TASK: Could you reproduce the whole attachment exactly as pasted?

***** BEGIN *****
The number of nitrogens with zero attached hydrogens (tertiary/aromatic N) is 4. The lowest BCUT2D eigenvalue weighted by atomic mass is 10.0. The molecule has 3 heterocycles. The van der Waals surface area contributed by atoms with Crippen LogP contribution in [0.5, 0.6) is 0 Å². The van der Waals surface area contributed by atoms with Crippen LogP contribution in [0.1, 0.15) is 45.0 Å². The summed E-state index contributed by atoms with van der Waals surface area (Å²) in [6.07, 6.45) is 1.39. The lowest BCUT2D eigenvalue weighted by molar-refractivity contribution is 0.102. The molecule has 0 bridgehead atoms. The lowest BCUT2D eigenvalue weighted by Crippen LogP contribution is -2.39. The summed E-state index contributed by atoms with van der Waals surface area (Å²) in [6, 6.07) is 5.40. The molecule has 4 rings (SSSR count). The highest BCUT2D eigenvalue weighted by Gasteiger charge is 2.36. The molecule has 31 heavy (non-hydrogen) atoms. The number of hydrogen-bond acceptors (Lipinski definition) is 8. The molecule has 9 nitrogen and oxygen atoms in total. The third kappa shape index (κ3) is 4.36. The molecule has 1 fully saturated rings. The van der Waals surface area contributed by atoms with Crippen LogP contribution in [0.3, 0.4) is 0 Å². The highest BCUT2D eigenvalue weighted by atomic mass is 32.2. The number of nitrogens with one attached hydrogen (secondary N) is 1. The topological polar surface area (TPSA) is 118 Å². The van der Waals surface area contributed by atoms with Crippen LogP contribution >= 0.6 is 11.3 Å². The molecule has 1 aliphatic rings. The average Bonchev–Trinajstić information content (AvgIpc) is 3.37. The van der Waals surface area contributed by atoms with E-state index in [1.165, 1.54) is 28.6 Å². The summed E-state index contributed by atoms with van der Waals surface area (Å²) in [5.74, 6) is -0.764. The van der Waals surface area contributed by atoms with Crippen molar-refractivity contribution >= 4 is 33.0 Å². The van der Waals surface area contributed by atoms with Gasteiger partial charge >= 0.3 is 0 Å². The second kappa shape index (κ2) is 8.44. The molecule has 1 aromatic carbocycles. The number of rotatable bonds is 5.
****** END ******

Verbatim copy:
The number of nitrogens with zero attached hydrogens (tertiary/aromatic N) is 4. The lowest BCUT2D eigenvalue weighted by atomic mass is 10.0. The molecule has 3 heterocycles. The van der Waals surface area contributed by atoms with Crippen LogP contribution in [0.5, 0.6) is 0 Å². The van der Waals surface area contributed by atoms with Crippen LogP contribution in [0.1, 0.15) is 45.0 Å². The summed E-state index contributed by atoms with van der Waals surface area (Å²) in [6.07, 6.45) is 1.39. The lowest BCUT2D eigenvalue weighted by molar-refractivity contribution is 0.102. The molecule has 0 bridgehead atoms. The lowest BCUT2D eigenvalue weighted by Crippen LogP contribution is -2.39. The summed E-state index contributed by atoms with van der Waals surface area (Å²) in [6, 6.07) is 5.40. The molecule has 4 rings (SSSR count). The highest BCUT2D eigenvalue weighted by Gasteiger charge is 2.36. The molecule has 31 heavy (non-hydrogen) atoms. The number of hydrogen-bond acceptors (Lipinski definition) is 8. The molecule has 9 nitrogen and oxygen atoms in total. The third kappa shape index (κ3) is 4.36. The molecule has 1 fully saturated rings. The van der Waals surface area contributed by atoms with Crippen LogP contribution in [0.3, 0.4) is 0 Å². The highest BCUT2D eigenvalue weighted by atomic mass is 32.2. The number of nitrogens with one attached hydrogen (secondary N) is 1. The topological polar surface area (TPSA) is 118 Å². The van der Waals surface area contributed by atoms with Crippen LogP contribution >= 0.6 is 11.3 Å². The molecule has 1 aliphatic rings. The average Bonchev–Trinajstić information content (AvgIpc) is 3.37. The van der Waals surface area contributed by atoms with E-state index in [1.165, 1.54) is 28.6 Å². The summed E-state index contributed by atoms with van der Waals surface area (Å²) in [5.74, 6) is -0.764. The van der Waals surface area contributed by atoms with Crippen molar-refractivity contribution >= 4 is 33.0 Å². The van der Waals surface area contributed by atoms with Gasteiger partial charge >= 0.3 is 0 Å². The second kappa shape index (κ2) is 8.44. The molecule has 1 aromatic carbocycles. The number of rotatable bonds is 5.